“Talent wins games, but teamwork and intelligence win championships.” — Michael Jordan
After the Cleveland Cavaliers’ 94-85 loss to the Boston Celtics in the 2010 Eastern Conference semifinal, LeBron James said this about his pending free agency: “I want to win. That’s my only thing, my only concern. It’s all about winning for me, and I think the Cavs is committed to doing that, but at the same time I’ve given myself options to this point.”
The following season he left for Miami.
LZ Granderson writes about culture, politics, sports and navigating life in America.
And no player has won more games since — a run highlighted by a 27-game win streak, eight consecutive appearances in the NBA Finals and four rings. The basketball world is abuzz about James’ next stat: highest-scoring player in the NBA, surpassing Kareem Abdul-Jabbar.
Here’s what we’re hearing less about: As of Tuesday morning, James was one victory away from moving into a tie with Dirk Nowitzki for all-time wins in regular season play, at 916 — to trail only five other players in NBA history. At some point next season he’ll probably pass Karl Malone (952) and John Stockton (953). He won’t have a chance to catch up to Tim Duncan (1,001) or Robert Parish (1,014) until the 2024-25 season at the earliest.
The man at the top of the list? The great Abdul-Jabbar himself, of course, with 1,074 wins. (Michael Jordan is not in the top 25, according to Statmuse, in case you were wondering.) So the all-time scoring title may be James’, but the game’s greatest winner has almost 160 victories over him in the regular season.
Prior to coming to Los Angeles, James surpassing Abdul-Jabbar in total wins felt inevitable. Today, not so much.
After a stretch in which his teams won at least 50 games in eight of 10 seasons, the kid from Akron has reached that mark only once in his last four in L.A. — and it’s not looking great this year either. In fact, James has had more coaches in L.A. (three) than winning seasons (two). For an athlete who said winning is his “only concern,” his record as a Laker has to concern him.
James passed Jordan on the all-time scoring list during a loss. He passed Kobe Bryant during a loss. He passed Karl Malone in a loss.
The season when Abdul-Jabbar passed Wilt Chamberlain to become the all-time leading scorer, the Lakers went to the Finals. Right now, the play-in game is about the best James can hope for — not exactly an exclamation point to a historic season.
Of course, injuries have had a lot to do with the disappointing results. Both he and running mate Anthony Davis have missed significant time since the 2020 championship.
But there is also something to be said about a front office that blew up that championship roster, punctuated by the decision to let their glue guy — Alex Caruso — walk in free agency.
There is something to be said about a front office that now adds Kyrie Irving to the growing list of available All Stars the team has been unable to land.
And there is something to be said about a franchise that really has struggled to build a consistent winner since Phil Jackson retired in 2011.
As Jordan noted, it takes teamwork and intelligence to win championships. But that observation isn’t just about the players. Clarity and cohesion from ownership to the front office to coaching staff is also part of that equation. For the Lakers, that has all dissipated nearly as quickly as it appeared. As a result, James, who is averaging a remarkable 30 points per game on 50% shooting for the second consecutive season, is being painfully reminded that talent has it limits.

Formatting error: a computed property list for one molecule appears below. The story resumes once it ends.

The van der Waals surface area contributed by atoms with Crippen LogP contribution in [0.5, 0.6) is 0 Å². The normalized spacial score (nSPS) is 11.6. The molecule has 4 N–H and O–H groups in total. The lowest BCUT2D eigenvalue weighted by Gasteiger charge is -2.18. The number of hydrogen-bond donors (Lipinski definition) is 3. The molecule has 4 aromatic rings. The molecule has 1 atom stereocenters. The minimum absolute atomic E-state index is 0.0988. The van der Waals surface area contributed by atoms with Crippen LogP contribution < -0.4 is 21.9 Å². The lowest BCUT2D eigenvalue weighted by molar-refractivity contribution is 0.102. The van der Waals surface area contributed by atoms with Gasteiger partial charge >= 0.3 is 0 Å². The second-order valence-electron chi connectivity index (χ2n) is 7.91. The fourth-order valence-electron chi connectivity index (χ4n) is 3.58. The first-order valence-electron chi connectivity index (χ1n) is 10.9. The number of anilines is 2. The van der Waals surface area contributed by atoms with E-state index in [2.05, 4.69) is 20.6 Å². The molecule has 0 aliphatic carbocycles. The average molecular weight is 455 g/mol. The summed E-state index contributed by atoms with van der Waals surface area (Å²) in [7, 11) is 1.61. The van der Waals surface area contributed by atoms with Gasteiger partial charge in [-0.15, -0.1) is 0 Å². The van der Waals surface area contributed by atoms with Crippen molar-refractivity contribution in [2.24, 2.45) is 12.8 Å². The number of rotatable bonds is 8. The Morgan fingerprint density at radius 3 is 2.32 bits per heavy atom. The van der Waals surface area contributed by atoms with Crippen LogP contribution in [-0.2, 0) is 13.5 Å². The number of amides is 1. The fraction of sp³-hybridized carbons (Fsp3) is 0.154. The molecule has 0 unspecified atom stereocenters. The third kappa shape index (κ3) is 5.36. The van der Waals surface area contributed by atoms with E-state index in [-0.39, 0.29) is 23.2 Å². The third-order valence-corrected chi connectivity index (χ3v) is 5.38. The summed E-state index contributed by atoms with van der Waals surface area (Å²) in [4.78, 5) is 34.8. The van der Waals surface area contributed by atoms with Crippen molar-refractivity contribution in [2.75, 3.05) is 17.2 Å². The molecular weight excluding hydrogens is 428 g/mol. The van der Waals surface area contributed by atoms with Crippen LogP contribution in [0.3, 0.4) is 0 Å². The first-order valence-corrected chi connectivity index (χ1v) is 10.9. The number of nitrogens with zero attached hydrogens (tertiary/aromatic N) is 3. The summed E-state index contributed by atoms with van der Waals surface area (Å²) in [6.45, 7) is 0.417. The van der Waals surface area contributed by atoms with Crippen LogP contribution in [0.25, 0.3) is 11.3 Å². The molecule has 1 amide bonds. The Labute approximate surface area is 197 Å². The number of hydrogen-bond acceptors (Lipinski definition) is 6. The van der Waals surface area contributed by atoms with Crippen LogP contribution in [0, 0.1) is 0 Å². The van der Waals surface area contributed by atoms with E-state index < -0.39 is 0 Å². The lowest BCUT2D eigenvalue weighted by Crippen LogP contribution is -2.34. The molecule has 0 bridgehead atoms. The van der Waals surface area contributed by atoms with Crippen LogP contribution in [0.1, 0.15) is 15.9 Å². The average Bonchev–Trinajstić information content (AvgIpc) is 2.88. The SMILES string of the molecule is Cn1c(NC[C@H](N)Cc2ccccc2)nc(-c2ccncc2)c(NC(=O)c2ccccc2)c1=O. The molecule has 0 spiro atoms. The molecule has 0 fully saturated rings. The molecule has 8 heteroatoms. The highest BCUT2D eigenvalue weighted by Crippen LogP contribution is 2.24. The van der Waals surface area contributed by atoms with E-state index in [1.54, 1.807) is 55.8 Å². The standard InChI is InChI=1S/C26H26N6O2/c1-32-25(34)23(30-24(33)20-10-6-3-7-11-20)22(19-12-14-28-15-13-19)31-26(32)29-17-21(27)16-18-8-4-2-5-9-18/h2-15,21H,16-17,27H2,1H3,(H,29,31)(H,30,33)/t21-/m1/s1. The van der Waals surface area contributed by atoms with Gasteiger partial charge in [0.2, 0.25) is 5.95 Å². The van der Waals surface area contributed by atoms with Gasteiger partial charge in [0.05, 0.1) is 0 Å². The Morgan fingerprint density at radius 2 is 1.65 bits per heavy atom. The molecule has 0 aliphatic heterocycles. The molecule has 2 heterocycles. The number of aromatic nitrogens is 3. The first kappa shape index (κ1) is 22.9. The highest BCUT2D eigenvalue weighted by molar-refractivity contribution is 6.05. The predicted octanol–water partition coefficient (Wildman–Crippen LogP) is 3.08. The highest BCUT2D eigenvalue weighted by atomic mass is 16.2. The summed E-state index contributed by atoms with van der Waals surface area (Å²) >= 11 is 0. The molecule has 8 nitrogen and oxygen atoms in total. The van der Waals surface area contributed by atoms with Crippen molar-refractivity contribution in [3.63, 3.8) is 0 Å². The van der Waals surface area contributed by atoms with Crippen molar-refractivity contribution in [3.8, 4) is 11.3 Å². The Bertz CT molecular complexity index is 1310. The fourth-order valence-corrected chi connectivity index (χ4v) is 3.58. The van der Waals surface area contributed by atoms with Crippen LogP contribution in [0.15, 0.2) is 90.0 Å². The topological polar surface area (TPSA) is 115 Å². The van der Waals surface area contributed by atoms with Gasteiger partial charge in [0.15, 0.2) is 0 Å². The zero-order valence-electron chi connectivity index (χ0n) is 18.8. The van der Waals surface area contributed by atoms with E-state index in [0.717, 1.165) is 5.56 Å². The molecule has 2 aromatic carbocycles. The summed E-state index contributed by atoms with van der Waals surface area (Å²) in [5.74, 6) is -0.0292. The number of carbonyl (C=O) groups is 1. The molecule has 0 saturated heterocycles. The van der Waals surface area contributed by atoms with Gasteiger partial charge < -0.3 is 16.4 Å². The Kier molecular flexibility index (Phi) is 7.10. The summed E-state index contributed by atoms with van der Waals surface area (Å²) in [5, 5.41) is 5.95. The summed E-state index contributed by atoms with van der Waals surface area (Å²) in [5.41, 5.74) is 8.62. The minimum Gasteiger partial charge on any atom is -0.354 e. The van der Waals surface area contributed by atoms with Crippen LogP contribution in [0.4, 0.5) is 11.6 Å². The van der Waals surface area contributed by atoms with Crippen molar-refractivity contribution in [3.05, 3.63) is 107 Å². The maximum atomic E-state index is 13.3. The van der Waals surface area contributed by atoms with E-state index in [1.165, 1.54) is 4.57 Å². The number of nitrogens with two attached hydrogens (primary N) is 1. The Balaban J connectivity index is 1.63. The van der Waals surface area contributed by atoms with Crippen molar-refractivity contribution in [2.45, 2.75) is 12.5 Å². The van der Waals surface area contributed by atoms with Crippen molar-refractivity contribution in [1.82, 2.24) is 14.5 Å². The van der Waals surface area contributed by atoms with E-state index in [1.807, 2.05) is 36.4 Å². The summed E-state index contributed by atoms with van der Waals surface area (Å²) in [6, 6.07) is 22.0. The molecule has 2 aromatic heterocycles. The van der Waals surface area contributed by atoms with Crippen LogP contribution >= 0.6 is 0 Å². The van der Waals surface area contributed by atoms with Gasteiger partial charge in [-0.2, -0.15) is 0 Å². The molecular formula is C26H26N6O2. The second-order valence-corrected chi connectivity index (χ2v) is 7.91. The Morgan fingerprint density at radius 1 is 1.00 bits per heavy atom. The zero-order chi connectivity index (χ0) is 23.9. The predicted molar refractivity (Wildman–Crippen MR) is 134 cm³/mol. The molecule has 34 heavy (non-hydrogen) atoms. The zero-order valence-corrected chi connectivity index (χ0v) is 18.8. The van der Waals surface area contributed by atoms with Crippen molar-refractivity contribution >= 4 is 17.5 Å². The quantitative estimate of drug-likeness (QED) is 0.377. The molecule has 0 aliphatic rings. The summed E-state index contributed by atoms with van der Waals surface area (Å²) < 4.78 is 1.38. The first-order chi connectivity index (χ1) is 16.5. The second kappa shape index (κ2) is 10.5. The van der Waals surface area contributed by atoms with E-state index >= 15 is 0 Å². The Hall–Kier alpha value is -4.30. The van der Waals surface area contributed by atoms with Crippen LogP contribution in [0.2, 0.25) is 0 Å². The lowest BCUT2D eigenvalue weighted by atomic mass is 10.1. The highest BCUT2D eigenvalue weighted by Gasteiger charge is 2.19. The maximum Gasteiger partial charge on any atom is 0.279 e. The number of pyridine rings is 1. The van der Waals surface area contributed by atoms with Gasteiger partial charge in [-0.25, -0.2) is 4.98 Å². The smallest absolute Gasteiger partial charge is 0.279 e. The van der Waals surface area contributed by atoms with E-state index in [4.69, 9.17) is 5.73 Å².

He doesn’t need the Lakers’ front office to score, but he does need it to win consistently. And he for sure needs it to win championships.
James initially left Cleveland because he didn’t believe that front office could get its act together. And he famously signed short-term contracts so that he could leave any franchise with a less-than-ideal front office. Now the 38-year-old is faced with the prospect of spending the next two seasons padding scoring stats but losing the consistency he needs in the W column to surpass Abdul-Jabbar as the sport’s greatest winner.
Even if the Lakers finish at .500 in each of the final two years of James’ deal, he’ll be another season away from catching Abdul-Jabbar. By then he’ll be in his 40s and even more dependent on the front office for success. It’s a part of the “GOAT” narrative that players have little control over, but it’s as big a factor in their legacy as their own level of play. James isn’t a victim of the Lakers’ struggles: His free throw shooting has been spotty at times, he’s the league’s all-time leader in turnovers, and let’s just say he’s had his say on personnel moves throughout the years. But this franchise was struggling before he got there, so in some ways this is the equivalent of Jordan’s Washington Wizards years. Except this is the Lakers. No offense to the good folks out East, but more is expected here. He knew that before signing.
It’s a conundrum, to say the least. Championships aren’t won on talent alone, and it takes more than the players to build a winner. For most of his career James has been able to find the right combination of front-office competency and brilliant play to score more than anyone else in NBA history while winning a ton of games. But becoming the game’s all-time scorer can’t feel that great if it comes with a lot of losing. Especially for a player who says winning is all that matters to him.